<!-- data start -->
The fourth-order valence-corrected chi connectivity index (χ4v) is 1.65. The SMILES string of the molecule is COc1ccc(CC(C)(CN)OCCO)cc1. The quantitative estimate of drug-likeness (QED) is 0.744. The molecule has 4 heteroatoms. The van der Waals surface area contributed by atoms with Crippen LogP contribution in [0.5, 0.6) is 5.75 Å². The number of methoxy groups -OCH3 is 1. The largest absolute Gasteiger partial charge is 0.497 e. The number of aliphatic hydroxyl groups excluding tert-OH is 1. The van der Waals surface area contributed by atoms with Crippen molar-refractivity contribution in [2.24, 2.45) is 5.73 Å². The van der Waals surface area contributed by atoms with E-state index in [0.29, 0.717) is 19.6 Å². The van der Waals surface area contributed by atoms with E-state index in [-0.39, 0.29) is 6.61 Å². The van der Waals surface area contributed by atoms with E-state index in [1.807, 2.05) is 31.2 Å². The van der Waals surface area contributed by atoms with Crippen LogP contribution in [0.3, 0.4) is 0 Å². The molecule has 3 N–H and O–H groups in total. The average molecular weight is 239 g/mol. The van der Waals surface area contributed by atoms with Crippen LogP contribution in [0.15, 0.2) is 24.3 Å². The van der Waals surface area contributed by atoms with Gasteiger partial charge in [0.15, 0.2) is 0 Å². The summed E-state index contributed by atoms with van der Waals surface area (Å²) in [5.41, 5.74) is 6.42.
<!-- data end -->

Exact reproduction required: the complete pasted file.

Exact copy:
The fourth-order valence-corrected chi connectivity index (χ4v) is 1.65. The SMILES string of the molecule is COc1ccc(CC(C)(CN)OCCO)cc1. The quantitative estimate of drug-likeness (QED) is 0.744. The molecule has 4 heteroatoms. The van der Waals surface area contributed by atoms with Crippen LogP contribution in [0.5, 0.6) is 5.75 Å². The number of methoxy groups -OCH3 is 1. The largest absolute Gasteiger partial charge is 0.497 e. The number of aliphatic hydroxyl groups excluding tert-OH is 1. The van der Waals surface area contributed by atoms with Crippen molar-refractivity contribution in [2.24, 2.45) is 5.73 Å². The van der Waals surface area contributed by atoms with E-state index in [0.29, 0.717) is 19.6 Å². The van der Waals surface area contributed by atoms with E-state index in [-0.39, 0.29) is 6.61 Å². The van der Waals surface area contributed by atoms with E-state index in [1.807, 2.05) is 31.2 Å². The van der Waals surface area contributed by atoms with Crippen LogP contribution in [0.3, 0.4) is 0 Å². The molecule has 3 N–H and O–H groups in total. The average molecular weight is 239 g/mol. The van der Waals surface area contributed by atoms with Crippen LogP contribution in [0.15, 0.2) is 24.3 Å². The van der Waals surface area contributed by atoms with Gasteiger partial charge in [0.15, 0.2) is 0 Å². The summed E-state index contributed by atoms with van der Waals surface area (Å²) in [5.41, 5.74) is 6.42.